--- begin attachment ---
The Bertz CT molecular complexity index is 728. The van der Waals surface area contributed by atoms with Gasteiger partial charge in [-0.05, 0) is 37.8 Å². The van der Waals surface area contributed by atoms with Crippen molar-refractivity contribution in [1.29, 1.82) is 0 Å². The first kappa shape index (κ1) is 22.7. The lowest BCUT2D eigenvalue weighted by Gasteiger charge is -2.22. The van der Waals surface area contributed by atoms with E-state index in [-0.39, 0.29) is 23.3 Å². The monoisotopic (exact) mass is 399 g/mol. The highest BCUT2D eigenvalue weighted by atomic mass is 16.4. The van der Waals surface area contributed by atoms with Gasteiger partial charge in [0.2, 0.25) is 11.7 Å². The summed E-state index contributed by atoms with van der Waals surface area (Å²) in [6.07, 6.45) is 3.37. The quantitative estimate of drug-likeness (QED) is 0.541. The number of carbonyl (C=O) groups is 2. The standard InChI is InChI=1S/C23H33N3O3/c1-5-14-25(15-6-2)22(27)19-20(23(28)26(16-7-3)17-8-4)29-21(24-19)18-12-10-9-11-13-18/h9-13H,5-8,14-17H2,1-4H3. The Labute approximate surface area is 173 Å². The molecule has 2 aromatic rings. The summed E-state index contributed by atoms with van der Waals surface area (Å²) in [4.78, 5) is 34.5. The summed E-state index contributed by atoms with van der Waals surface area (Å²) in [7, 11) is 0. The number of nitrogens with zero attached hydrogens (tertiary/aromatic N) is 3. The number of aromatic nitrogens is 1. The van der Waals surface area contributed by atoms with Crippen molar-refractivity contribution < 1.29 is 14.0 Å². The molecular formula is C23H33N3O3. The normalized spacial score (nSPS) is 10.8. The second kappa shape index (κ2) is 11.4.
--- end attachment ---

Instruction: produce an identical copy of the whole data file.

The Bertz CT molecular complexity index is 728. The van der Waals surface area contributed by atoms with Gasteiger partial charge in [-0.05, 0) is 37.8 Å². The van der Waals surface area contributed by atoms with Crippen molar-refractivity contribution in [1.29, 1.82) is 0 Å². The first kappa shape index (κ1) is 22.7. The lowest BCUT2D eigenvalue weighted by Gasteiger charge is -2.22. The van der Waals surface area contributed by atoms with E-state index in [-0.39, 0.29) is 23.3 Å². The monoisotopic (exact) mass is 399 g/mol. The highest BCUT2D eigenvalue weighted by atomic mass is 16.4. The van der Waals surface area contributed by atoms with Gasteiger partial charge in [0.2, 0.25) is 11.7 Å². The summed E-state index contributed by atoms with van der Waals surface area (Å²) in [6.07, 6.45) is 3.37. The quantitative estimate of drug-likeness (QED) is 0.541. The number of carbonyl (C=O) groups is 2. The standard InChI is InChI=1S/C23H33N3O3/c1-5-14-25(15-6-2)22(27)19-20(23(28)26(16-7-3)17-8-4)29-21(24-19)18-12-10-9-11-13-18/h9-13H,5-8,14-17H2,1-4H3. The Labute approximate surface area is 173 Å². The molecule has 2 aromatic rings. The summed E-state index contributed by atoms with van der Waals surface area (Å²) in [4.78, 5) is 34.5. The summed E-state index contributed by atoms with van der Waals surface area (Å²) in [7, 11) is 0. The number of nitrogens with zero attached hydrogens (tertiary/aromatic N) is 3. The number of aromatic nitrogens is 1. The van der Waals surface area contributed by atoms with Crippen molar-refractivity contribution < 1.29 is 14.0 Å². The molecular formula is C23H33N3O3. The normalized spacial score (nSPS) is 10.8. The second kappa shape index (κ2) is 11.4.